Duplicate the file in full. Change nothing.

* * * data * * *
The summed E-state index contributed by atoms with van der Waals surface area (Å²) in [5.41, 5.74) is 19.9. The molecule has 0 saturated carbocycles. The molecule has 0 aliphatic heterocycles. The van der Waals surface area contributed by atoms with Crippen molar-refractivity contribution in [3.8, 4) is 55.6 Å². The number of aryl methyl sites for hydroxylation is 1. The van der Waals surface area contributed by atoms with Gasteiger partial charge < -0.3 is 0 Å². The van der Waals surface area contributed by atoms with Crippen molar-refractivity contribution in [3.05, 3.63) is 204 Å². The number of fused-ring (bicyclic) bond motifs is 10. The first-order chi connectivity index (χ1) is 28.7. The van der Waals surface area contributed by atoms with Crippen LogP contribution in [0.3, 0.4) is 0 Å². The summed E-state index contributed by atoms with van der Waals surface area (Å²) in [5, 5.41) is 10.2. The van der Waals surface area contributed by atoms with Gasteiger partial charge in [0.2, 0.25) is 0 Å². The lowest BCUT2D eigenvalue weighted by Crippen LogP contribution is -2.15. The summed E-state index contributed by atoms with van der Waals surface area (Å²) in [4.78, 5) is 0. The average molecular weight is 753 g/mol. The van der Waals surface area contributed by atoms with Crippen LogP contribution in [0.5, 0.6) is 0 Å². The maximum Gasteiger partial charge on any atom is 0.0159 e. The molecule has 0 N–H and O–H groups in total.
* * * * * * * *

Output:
The summed E-state index contributed by atoms with van der Waals surface area (Å²) in [5.41, 5.74) is 19.9. The molecule has 0 saturated carbocycles. The molecule has 0 aliphatic heterocycles. The van der Waals surface area contributed by atoms with Crippen molar-refractivity contribution in [3.8, 4) is 55.6 Å². The number of aryl methyl sites for hydroxylation is 1. The van der Waals surface area contributed by atoms with Gasteiger partial charge < -0.3 is 0 Å². The van der Waals surface area contributed by atoms with Crippen molar-refractivity contribution in [3.05, 3.63) is 204 Å². The number of fused-ring (bicyclic) bond motifs is 10. The first-order chi connectivity index (χ1) is 28.7. The van der Waals surface area contributed by atoms with Crippen LogP contribution in [0.3, 0.4) is 0 Å². The summed E-state index contributed by atoms with van der Waals surface area (Å²) in [5, 5.41) is 10.2. The van der Waals surface area contributed by atoms with Gasteiger partial charge in [0.2, 0.25) is 0 Å². The lowest BCUT2D eigenvalue weighted by Crippen LogP contribution is -2.15. The summed E-state index contributed by atoms with van der Waals surface area (Å²) in [4.78, 5) is 0. The average molecular weight is 753 g/mol. The van der Waals surface area contributed by atoms with Crippen LogP contribution in [0.5, 0.6) is 0 Å². The maximum Gasteiger partial charge on any atom is 0.0159 e. The molecule has 0 N–H and O–H groups in total.